Say to receive bonuses like better prices, easier intimidation or convincing you’re not hostile, or maybe getting a quicker NPC learning cooldown, or an easier time convincing an NPC to teach them something.

How about like real life?

2 forms of brain activity to sentient beings: Intellect and Wisdom

Intellect: What you can learn from a book.

Wisdom: Logic ; innate mental abilities and deciding what to do with the current capacity of intellect.

Example-
Reading a book is intellect and how fast you read and absorb the information there in. Wisdom would be recipes scaled to the amount of wisdom and the quality of the creation.

not sure how that would be implementable… not even sure you know.

I would start by reusing common mechanics:

  • INT increases XP gains per event FOR ALL SKILLS. That way it would become usefull independently of which skill rust model used (It will also simplify skill rust options: No rust, Caped, Full). Character traits would still be usefull to fine tune this basic behaviour on specific fields. This change by itself would turn INT into a worthy stat by itself, IMHO. OFC, it still has far more value on a Full Skill Rust model.

If the above is not enough, some “Skill Rust independent” benefits of INT (That haven’t been mentioned already):

  • Recipe Memorization. INT should have a dramatic impact on the chances to learn a given recipe and if implementation is possible, into the ammount of recipes you can keep fresh in memory (This can be modeled as a simple total number of recipes with a FIFO model when the cap is reached… Or into a time based race like Full Skill rust, were learning speed compared to forgetting speed trigger an “effective ammount” of recipes a character can keep “fresh”).

  • Overmap Scouting. Instead of Scout and Binoculars operating into multiples of a fixed overmap radius. Intelligence should control the “base radius” while Scout and Binoculars providing ADDITIONS to this radius. For orienting yourself without a GPS, is far more important the mental processing and memory to compare geographical features to establish your local possition than PER, which should just control the quality of the information you perceive. It could also be generalized to increase discovered radius of all current “map revealing” events/items.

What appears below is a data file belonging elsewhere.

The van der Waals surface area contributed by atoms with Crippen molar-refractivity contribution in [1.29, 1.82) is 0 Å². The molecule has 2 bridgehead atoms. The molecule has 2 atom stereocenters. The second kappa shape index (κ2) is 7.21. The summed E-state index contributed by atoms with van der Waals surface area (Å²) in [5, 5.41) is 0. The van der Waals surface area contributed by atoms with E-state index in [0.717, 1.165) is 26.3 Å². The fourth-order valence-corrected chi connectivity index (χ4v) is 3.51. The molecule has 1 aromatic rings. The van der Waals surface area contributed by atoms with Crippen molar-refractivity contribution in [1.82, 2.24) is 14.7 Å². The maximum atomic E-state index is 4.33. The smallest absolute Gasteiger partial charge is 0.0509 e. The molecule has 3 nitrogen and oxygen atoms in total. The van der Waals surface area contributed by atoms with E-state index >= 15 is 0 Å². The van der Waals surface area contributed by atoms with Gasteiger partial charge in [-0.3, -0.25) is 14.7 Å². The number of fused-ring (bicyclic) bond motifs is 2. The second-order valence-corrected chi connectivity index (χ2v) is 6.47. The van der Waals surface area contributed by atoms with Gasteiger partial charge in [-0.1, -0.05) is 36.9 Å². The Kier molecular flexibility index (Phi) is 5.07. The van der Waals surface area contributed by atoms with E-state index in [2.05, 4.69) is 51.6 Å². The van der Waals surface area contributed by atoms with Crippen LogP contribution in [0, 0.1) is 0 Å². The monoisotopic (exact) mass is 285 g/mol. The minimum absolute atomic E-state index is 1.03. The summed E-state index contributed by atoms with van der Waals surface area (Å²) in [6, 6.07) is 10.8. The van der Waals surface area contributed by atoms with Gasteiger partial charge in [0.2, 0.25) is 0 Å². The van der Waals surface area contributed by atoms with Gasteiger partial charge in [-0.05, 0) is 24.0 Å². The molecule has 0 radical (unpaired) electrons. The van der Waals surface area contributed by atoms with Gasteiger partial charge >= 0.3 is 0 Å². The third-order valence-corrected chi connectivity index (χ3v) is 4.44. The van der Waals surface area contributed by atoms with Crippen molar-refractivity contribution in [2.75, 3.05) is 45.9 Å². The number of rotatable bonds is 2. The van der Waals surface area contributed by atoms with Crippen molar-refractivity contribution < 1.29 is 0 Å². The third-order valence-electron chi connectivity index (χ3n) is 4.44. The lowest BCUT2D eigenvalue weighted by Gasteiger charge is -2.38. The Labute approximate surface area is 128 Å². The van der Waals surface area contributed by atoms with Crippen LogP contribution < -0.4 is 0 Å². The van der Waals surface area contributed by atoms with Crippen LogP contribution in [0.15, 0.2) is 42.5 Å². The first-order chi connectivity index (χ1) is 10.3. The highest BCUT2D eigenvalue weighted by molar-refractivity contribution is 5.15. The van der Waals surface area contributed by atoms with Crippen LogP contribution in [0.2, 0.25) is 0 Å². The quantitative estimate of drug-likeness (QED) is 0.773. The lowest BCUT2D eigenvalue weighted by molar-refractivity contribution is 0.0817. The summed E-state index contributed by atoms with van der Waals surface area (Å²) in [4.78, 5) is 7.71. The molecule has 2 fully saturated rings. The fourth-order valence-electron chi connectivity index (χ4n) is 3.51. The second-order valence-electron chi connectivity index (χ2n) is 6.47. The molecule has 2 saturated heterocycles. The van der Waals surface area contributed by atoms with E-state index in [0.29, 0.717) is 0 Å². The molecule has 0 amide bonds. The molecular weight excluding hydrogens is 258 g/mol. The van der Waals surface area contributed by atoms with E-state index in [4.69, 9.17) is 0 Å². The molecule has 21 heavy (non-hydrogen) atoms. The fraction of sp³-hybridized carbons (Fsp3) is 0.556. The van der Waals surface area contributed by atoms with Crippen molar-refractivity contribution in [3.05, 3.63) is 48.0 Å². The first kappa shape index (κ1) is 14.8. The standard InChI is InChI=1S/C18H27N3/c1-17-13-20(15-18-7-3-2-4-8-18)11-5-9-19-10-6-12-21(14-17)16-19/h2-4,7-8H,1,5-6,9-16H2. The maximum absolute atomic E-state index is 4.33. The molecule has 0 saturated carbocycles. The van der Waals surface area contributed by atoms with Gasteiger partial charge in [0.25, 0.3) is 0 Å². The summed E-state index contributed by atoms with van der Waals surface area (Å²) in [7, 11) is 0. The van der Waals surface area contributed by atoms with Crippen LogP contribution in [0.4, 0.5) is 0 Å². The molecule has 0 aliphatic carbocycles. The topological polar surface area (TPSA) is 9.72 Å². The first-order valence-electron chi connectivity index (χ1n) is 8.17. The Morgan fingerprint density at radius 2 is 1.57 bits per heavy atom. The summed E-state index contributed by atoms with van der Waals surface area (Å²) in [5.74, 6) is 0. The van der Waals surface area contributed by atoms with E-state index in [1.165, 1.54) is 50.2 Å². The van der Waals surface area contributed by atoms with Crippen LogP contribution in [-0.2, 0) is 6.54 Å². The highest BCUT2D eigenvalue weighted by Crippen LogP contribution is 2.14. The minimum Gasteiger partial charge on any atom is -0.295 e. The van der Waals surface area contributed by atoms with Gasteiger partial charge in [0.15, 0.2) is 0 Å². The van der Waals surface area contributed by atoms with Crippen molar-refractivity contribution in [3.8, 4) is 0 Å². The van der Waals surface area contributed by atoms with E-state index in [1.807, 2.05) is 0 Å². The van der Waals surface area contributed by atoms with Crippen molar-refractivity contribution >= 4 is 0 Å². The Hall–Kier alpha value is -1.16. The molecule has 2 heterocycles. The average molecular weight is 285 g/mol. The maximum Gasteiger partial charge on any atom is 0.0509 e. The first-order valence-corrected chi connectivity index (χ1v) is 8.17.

• OPTIONAL “Overmap Decay”. This feature isn’t ingame but INT, instead of controlling the exploration radius, could control “Overmap Decay” were tiles of the overmap become hidden after a certain period since each was last “seen”. The higher the INT the longer a given overmap tile remains “seen” in the world map. OFC, implementing this has a CPU toll to be paid… But would naturally simmulate the fact that most used routes/zones should stay longer into a character’s memory without any further artificial mechanics. If this gameplay-altering feature is ever implemented, Scout trait, memory enhancing CBMs and maybe some Mutations should have a role to play here to provide additional meanings to deal with it beyond stacking INT. Notice that, collateraly, any item/event that can trigger map reveals can be made reusable to “refresh” a given area instead to just trigger mapgen, which will turn them into very valuable items to inherit between characters living in the same world.

Wait, people consider int a dump stat? Considering the int requirement on most high-level books, including those which teach mechanics, electronics, and first aid, all of which are needed to install bionics successfully, I thought int was already one of the most important stats.

The in-game map items (tourist guide, restaurant guide, etc.) seem to indicate that the player has their own map that they record locations on. The prompt says “You mark down such and so on your map” when you use them.

The reading speed penalty is painful, but if you stock up on food you can just tank it and read the books anyway. Or just craftgrind.
At low intelligence you will generally lose some of the CBMs, but you can counter most of it by doing meth and stacking morale.

So in the end intelligence only affects your “rise to power”, then stops mattering. Unlike all other stats which are useful at all times.

I am apparently one of the few vocal supporters of skill rust. I do agree that it should be a slower process, or tied to season length somehow.

I think Intelligence should be changed to memory, since it always seems weird when a genius character makes a dumb mistake because the player is dumb.

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[quote=“BorkBorkGoesTheCode, post:16, topic:13046”]I am apparently one of the few vocal supporters of skill rust. I do agree that it should be a slower process, or tied to season length somehow.

I think Intelligence should be changed to memory, since it always seems weird when a genius character makes a dumb mistake because the player is dumb.[/quote]

I support skill rust. I like the way it creates a play obstacle and soft cap until character is skilled enough to succesfully install basic CBM’s

Int could be:

  • Controlling focus loss/gain
  • Crit % boosting
  • Providing NPC interaction buffs